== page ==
Can a debt collector call my family and friends about my debt?
The Fair Debt Collection Practices Act prohibits debt collectors from calling third-parties, such as family members or friends, about your debts. In passing the FDCPA, Congress recognized your right to privacy in your finances. There’s one very limited exception to this rule, though. Debt collectors may contact third-parties to find your address or phone number. Once he has this information, however, the debt collector can’t contact the third-party again. And during his conversation with the third-party, the debt collector can’t tell the third party that you owe a debt, can’t discuss the details of your debt, and can only identify himself and his company if asked.
Although it violates the FDCPA, many debt collectors use this tactic because it’s profitable. If you’re like most people, you’re understandably embarrassed by not being able to make ends meet. It’s stressful enough to suffer this embarrassment privately. But when a debt collector tells your friend or family member that you aren’t paying your bills, your private embarrassment quickly turns into semi-public humiliation. Debt collectors know this and use the third-party calls to put pressure on you to make a payment. Debt collectors also know that most consumers don’t know about their rights under the FDCPA, so there is little chance that the consumer will do anything about the illegal third party calls. Rather than paying the debt collector to make the third party calls stop, it may be best to discuss your situation with a consumer lawyer. Paying the shady debt collector will only encourage him to keep breaking the law. But a consumer lawyer can help you hold the debt collector accountable by bringing a FDCPA lawsuit on your behalf. After being sued for violating the FDCPA, most debt collectors will think twice about violating it again.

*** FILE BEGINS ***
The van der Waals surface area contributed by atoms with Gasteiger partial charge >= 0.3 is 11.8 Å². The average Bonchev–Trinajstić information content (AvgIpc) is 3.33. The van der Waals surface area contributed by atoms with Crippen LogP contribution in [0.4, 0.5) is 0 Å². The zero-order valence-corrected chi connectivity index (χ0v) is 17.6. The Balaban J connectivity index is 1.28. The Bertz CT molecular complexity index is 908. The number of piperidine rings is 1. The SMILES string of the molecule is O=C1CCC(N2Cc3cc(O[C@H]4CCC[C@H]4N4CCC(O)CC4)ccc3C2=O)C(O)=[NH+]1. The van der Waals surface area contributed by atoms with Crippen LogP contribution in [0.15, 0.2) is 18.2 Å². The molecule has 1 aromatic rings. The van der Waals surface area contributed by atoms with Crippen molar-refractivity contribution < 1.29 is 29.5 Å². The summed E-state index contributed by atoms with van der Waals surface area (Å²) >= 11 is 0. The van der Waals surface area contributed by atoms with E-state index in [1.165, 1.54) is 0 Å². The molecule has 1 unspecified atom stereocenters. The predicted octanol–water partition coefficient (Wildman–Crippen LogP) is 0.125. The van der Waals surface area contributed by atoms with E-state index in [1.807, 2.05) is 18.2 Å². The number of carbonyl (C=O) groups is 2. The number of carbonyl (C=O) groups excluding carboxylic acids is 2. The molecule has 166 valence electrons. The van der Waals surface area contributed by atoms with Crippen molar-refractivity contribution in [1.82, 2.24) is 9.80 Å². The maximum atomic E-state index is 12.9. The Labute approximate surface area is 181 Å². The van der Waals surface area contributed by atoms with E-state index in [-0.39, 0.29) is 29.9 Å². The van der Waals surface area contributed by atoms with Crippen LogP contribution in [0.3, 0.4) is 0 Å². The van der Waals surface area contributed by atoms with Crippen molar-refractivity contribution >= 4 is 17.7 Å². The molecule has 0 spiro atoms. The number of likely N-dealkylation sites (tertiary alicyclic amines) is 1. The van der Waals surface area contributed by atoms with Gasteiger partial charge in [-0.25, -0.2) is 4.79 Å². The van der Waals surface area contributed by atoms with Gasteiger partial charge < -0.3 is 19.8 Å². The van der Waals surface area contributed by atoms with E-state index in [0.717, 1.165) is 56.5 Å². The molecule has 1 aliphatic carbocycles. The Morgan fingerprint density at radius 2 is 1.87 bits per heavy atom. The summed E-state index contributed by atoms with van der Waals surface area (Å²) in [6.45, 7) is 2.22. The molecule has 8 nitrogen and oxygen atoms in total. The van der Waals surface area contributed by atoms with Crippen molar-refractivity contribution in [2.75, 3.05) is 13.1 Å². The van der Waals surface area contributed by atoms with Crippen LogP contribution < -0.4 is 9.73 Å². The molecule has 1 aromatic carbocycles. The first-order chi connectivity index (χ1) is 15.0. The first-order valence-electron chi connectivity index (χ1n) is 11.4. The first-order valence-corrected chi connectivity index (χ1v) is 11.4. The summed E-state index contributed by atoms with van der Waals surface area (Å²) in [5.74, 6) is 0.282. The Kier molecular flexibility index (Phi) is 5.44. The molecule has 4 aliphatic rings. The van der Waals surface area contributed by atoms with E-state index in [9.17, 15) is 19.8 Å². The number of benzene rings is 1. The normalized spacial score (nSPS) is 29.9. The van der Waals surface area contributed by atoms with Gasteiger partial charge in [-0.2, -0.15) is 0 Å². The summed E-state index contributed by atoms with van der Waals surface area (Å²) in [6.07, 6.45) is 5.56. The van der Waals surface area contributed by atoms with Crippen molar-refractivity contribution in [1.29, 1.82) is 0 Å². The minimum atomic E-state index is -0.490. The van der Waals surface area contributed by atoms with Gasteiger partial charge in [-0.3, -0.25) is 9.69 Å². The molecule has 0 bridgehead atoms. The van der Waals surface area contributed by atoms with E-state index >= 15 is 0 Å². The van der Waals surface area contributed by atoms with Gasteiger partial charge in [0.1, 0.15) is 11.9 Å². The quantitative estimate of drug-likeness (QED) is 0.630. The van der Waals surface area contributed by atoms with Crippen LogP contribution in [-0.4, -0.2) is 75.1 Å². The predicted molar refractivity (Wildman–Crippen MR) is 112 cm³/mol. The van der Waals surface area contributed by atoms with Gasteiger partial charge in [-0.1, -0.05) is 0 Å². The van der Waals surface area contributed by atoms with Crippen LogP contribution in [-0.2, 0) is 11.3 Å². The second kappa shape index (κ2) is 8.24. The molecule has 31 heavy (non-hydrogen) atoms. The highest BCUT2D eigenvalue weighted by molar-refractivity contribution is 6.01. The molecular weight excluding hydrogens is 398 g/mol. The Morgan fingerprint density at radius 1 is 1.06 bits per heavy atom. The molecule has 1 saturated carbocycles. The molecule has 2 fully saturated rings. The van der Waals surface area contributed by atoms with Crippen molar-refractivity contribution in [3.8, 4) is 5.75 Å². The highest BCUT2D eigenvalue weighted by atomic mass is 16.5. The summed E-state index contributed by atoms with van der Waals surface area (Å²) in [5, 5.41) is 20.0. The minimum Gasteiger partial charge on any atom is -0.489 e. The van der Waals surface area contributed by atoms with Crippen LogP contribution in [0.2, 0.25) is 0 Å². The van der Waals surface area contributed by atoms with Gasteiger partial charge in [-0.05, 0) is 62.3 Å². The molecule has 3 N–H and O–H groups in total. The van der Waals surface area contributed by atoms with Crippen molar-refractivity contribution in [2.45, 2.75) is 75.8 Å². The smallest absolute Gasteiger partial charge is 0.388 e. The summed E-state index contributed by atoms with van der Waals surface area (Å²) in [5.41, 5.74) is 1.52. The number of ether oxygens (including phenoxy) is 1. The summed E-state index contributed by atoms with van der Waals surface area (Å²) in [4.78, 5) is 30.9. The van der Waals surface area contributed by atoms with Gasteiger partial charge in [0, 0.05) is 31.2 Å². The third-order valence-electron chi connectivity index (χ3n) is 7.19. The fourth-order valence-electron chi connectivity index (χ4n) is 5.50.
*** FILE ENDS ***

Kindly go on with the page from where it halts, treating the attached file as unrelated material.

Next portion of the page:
If you’re dealing with debt collectors, make sure to download and use my free debt collection call log so that you can document all of the debt collectors’ communications. And if the debt collector does anything that you think was unfair; untrue; or harassing, oppressive, or abusive, please contact me to discuss the situation further. I offer a free case review for all FDCPA cases and if I agree to handle your case, you won’t have to pay me any money up front. My fees come from the money I recover from you if you win your case or accept a negotiated settlement.